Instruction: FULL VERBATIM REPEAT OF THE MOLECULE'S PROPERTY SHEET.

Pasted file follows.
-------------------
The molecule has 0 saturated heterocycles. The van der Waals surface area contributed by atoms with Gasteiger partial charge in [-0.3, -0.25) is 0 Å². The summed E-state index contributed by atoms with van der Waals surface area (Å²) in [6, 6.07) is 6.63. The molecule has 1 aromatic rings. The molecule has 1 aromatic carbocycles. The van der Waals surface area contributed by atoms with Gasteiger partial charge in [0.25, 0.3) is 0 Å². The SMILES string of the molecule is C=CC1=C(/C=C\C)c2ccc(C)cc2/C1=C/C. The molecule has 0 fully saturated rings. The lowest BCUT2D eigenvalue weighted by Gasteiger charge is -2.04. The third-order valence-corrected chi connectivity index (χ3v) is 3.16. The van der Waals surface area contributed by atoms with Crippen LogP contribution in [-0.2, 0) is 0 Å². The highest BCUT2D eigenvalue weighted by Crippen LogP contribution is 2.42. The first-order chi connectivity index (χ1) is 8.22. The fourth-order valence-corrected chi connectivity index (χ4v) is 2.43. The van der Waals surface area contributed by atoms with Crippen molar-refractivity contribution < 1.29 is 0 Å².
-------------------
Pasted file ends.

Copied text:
The molecule has 0 saturated heterocycles. The van der Waals surface area contributed by atoms with Gasteiger partial charge in [-0.3, -0.25) is 0 Å². The summed E-state index contributed by atoms with van der Waals surface area (Å²) in [6, 6.07) is 6.63. The molecule has 1 aromatic rings. The molecule has 1 aromatic carbocycles. The van der Waals surface area contributed by atoms with Gasteiger partial charge in [0.25, 0.3) is 0 Å². The SMILES string of the molecule is C=CC1=C(/C=C\C)c2ccc(C)cc2/C1=C/C. The molecule has 0 fully saturated rings. The lowest BCUT2D eigenvalue weighted by Gasteiger charge is -2.04. The third-order valence-corrected chi connectivity index (χ3v) is 3.16. The van der Waals surface area contributed by atoms with Crippen LogP contribution in [-0.2, 0) is 0 Å². The highest BCUT2D eigenvalue weighted by Crippen LogP contribution is 2.42. The first-order chi connectivity index (χ1) is 8.22. The fourth-order valence-corrected chi connectivity index (χ4v) is 2.43. The van der Waals surface area contributed by atoms with Crippen molar-refractivity contribution < 1.29 is 0 Å².